War is the realm of uncertainty
Nations that revel in the conduct of war for its own sake seldom survive.
The determining factors in the outcome of warfare are as varied as the root causes themselves. But determination to see it through, to vanquish one's enemy, is paramount.
In exploring the root of human conflict throughout history one cannot ignore the power of belief in a nation's or an individual's particular cause.
How often does human conflict, absent more compelling causes, stem from simple cultural misunderstanding?
The study of military history is useful in many regards, as long as we don't lose sight of the fact that war, in the end, is about killing people and destroying things.
Warfare is often predicated on unwavering belief in the spiritual or political righteousness of one's individual cause.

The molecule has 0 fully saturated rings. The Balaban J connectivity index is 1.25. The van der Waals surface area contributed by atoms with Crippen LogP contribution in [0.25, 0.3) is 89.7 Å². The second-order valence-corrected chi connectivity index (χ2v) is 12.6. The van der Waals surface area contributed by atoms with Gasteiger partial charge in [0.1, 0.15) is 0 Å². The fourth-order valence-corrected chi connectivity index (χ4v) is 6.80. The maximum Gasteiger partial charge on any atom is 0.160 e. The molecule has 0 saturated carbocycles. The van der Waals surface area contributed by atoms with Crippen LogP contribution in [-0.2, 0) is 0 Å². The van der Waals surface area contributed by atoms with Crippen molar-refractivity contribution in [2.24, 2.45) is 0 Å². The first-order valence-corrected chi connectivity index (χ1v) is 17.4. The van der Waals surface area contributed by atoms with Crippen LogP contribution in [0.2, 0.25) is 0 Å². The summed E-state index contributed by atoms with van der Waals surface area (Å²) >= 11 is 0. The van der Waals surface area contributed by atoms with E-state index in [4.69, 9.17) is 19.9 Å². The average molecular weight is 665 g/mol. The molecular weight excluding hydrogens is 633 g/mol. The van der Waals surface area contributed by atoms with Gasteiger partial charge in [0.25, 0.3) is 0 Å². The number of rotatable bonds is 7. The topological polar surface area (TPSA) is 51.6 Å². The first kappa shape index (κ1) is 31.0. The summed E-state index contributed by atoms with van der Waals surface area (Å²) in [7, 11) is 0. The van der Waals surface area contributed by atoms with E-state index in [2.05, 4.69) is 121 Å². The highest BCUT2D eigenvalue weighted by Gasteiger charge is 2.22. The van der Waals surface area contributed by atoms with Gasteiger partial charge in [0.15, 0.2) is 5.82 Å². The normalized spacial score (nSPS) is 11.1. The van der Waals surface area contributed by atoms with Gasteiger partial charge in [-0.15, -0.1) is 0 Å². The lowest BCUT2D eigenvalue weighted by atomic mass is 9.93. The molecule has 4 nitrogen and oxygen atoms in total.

Successful military operations depend on thorough planning and fall apart under poorly reasoned assumptions
The eyewitness accounts and images from wars past offer insight into the the hows and whys of human conflict.
As military theorist Carl von Clausewitz succinctly put it, “War is the province of chance.”
Victory in battle is one thing, but can there be clear-cut victory in the shadowy, ongoing war on terror?
The starting guns of war may sound out clearly, but the causes that lead to combat are often more complicated and random.
The postwar "blame game" is a simplistic way to form order out of chaos, but it ultimately leads to a distortion of the complicated, real-life history of what happened.
Military history is not just a chronicle of organized violence; it is also a history of the development of human organizations and the effects of ideas on human behavior.
A good historian makes a concerted effort to relate facts, and the proof often lies in the back of the book.
The best way to understand history is to place yourself on the very ground where historic events occurred.